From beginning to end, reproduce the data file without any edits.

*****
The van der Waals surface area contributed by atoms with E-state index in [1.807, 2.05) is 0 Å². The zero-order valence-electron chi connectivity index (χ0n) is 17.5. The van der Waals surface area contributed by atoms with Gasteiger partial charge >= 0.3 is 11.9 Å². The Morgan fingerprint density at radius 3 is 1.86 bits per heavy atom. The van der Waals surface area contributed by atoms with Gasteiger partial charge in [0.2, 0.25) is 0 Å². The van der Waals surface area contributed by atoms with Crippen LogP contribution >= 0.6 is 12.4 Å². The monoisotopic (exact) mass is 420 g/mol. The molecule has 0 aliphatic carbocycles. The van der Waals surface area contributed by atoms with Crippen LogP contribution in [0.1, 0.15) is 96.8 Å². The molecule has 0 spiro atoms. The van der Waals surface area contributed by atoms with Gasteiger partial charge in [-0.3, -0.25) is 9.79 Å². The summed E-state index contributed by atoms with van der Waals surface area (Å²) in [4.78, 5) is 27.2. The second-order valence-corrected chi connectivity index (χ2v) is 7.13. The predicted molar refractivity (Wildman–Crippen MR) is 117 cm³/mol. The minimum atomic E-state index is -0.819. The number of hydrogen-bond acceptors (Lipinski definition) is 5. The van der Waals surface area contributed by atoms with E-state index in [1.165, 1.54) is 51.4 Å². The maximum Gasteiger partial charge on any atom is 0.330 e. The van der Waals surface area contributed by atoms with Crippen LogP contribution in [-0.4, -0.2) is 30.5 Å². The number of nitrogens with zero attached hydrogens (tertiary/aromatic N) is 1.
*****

The van der Waals surface area contributed by atoms with E-state index in [1.807, 2.05) is 0 Å². The zero-order valence-electron chi connectivity index (χ0n) is 17.5. The van der Waals surface area contributed by atoms with Gasteiger partial charge >= 0.3 is 11.9 Å². The Morgan fingerprint density at radius 3 is 1.86 bits per heavy atom. The van der Waals surface area contributed by atoms with Gasteiger partial charge in [0.2, 0.25) is 0 Å². The van der Waals surface area contributed by atoms with Crippen LogP contribution >= 0.6 is 12.4 Å². The monoisotopic (exact) mass is 420 g/mol. The molecule has 0 aliphatic carbocycles. The van der Waals surface area contributed by atoms with Crippen LogP contribution in [0.1, 0.15) is 96.8 Å². The molecule has 0 spiro atoms. The van der Waals surface area contributed by atoms with Gasteiger partial charge in [-0.3, -0.25) is 9.79 Å². The summed E-state index contributed by atoms with van der Waals surface area (Å²) in [4.78, 5) is 27.2. The second-order valence-corrected chi connectivity index (χ2v) is 7.13. The predicted molar refractivity (Wildman–Crippen MR) is 117 cm³/mol. The minimum atomic E-state index is -0.819. The number of hydrogen-bond acceptors (Lipinski definition) is 5. The van der Waals surface area contributed by atoms with E-state index in [1.165, 1.54) is 51.4 Å². The maximum Gasteiger partial charge on any atom is 0.330 e. The van der Waals surface area contributed by atoms with Crippen LogP contribution in [-0.4, -0.2) is 30.5 Å². The number of nitrogens with zero attached hydrogens (tertiary/aromatic N) is 1.